Channelling of high-latitude boundary-layer flow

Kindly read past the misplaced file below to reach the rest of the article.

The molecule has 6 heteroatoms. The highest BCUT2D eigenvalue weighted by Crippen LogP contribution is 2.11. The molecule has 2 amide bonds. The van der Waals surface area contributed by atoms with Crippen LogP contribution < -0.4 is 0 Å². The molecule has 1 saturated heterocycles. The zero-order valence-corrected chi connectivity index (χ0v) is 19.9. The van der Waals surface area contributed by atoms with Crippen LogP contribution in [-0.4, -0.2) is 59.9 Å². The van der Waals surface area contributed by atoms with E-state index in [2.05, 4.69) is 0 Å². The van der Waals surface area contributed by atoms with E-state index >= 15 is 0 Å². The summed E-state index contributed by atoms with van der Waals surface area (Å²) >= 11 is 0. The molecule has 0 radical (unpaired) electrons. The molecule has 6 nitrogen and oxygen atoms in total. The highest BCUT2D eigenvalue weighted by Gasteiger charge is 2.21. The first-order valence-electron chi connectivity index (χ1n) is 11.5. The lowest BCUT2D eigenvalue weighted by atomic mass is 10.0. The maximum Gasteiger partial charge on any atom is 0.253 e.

Abstract. Due to the stability of the boundary-layer stratification, high-latitude winds over complex terrain are strongly affected by blocking and channelling effects. Consequently, at many low-lying communities in the Canadian Archipelago, including Cape Dorset and Iqaluit considered in this study, surface winds for the most part are from two diametrically opposed directions, following the orientation of the elevated terrain. Shifts between the two prevailing wind directions can be sudden and are associated with geostrophic wind directions within a well defined narrow range. To quantitatively investigate the role of large-scale pressure gradients and the quasi-geostrophic overlying flow, an idealised dynamical system for the evolution of channelled surface winds is derived from the basic equations of motion, in which stability of stationary along-channel wind directions is described as a function of the geostrophic wind. In comparison with long-term horizontal wind statistics at the two locations it is shown that the climatologically prevailing wind directions can be identified as stationary states of the idealised wind model, and that shifts between prevailing wind directions can be represented as stability transitions between these stationary states. In that sense, the prevailing local wind conditions can be interpreted as attracting states of the actual flow, with observed surface winds adjusting to a new stable direction as determined by the idealised system within 3–9 h. Over these time-scales and longer it is therefore advantageous to determine the relatively slow evolution of the observationally well-resolved large-scale pressure distribution, instead of modelling highly variable surface winds directly. The simplified model also offers a tool for dynamical downscaling of global climate simulations, and for determining future scenarios for local prevailing wind conditions. In particular, it allows an estimation of the sensitivity of local low-level winds to changes in the large-scale atmospheric circulation.